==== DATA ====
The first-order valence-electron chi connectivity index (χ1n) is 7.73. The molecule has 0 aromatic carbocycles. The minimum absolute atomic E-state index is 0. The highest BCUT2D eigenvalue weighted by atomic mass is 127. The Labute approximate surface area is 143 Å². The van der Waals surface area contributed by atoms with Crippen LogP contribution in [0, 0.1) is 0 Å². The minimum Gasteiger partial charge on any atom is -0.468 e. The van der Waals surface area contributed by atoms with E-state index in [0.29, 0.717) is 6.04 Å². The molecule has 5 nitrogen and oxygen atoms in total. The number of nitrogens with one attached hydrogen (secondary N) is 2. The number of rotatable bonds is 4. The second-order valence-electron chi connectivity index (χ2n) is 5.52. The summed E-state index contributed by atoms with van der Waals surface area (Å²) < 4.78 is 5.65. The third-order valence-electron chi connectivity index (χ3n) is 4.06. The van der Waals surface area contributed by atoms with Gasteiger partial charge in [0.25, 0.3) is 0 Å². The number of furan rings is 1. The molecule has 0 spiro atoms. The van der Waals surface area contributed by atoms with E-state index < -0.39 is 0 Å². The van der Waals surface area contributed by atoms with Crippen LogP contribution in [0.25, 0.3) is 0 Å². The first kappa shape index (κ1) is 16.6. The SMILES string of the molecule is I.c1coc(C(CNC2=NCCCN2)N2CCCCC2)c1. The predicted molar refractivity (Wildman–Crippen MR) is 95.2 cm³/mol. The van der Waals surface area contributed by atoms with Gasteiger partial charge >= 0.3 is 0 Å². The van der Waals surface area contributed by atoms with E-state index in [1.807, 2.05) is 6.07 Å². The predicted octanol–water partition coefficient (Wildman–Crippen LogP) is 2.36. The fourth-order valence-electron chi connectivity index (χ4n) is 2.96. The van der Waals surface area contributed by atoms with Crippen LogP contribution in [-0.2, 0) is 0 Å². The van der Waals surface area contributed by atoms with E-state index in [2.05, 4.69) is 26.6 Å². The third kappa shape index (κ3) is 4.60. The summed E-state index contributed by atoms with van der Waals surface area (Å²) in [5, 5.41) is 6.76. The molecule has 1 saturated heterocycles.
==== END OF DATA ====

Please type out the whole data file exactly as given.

The first-order valence-electron chi connectivity index (χ1n) is 7.73. The molecule has 0 aromatic carbocycles. The minimum absolute atomic E-state index is 0. The highest BCUT2D eigenvalue weighted by atomic mass is 127. The Labute approximate surface area is 143 Å². The van der Waals surface area contributed by atoms with Crippen LogP contribution in [0, 0.1) is 0 Å². The minimum Gasteiger partial charge on any atom is -0.468 e. The van der Waals surface area contributed by atoms with E-state index in [0.29, 0.717) is 6.04 Å². The molecule has 5 nitrogen and oxygen atoms in total. The number of nitrogens with one attached hydrogen (secondary N) is 2. The number of rotatable bonds is 4. The second-order valence-electron chi connectivity index (χ2n) is 5.52. The summed E-state index contributed by atoms with van der Waals surface area (Å²) < 4.78 is 5.65. The third-order valence-electron chi connectivity index (χ3n) is 4.06. The van der Waals surface area contributed by atoms with Gasteiger partial charge in [0.25, 0.3) is 0 Å². The number of furan rings is 1. The molecule has 0 spiro atoms. The van der Waals surface area contributed by atoms with E-state index < -0.39 is 0 Å². The van der Waals surface area contributed by atoms with Crippen LogP contribution in [0.25, 0.3) is 0 Å². The first kappa shape index (κ1) is 16.6. The SMILES string of the molecule is I.c1coc(C(CNC2=NCCCN2)N2CCCCC2)c1. The predicted molar refractivity (Wildman–Crippen MR) is 95.2 cm³/mol. The van der Waals surface area contributed by atoms with Gasteiger partial charge >= 0.3 is 0 Å². The van der Waals surface area contributed by atoms with E-state index in [1.807, 2.05) is 6.07 Å². The predicted octanol–water partition coefficient (Wildman–Crippen LogP) is 2.36. The fourth-order valence-electron chi connectivity index (χ4n) is 2.96. The van der Waals surface area contributed by atoms with Crippen LogP contribution in [-0.2, 0) is 0 Å². The van der Waals surface area contributed by atoms with E-state index in [2.05, 4.69) is 26.6 Å². The third kappa shape index (κ3) is 4.60. The summed E-state index contributed by atoms with van der Waals surface area (Å²) in [5, 5.41) is 6.76. The molecule has 1 saturated heterocycles.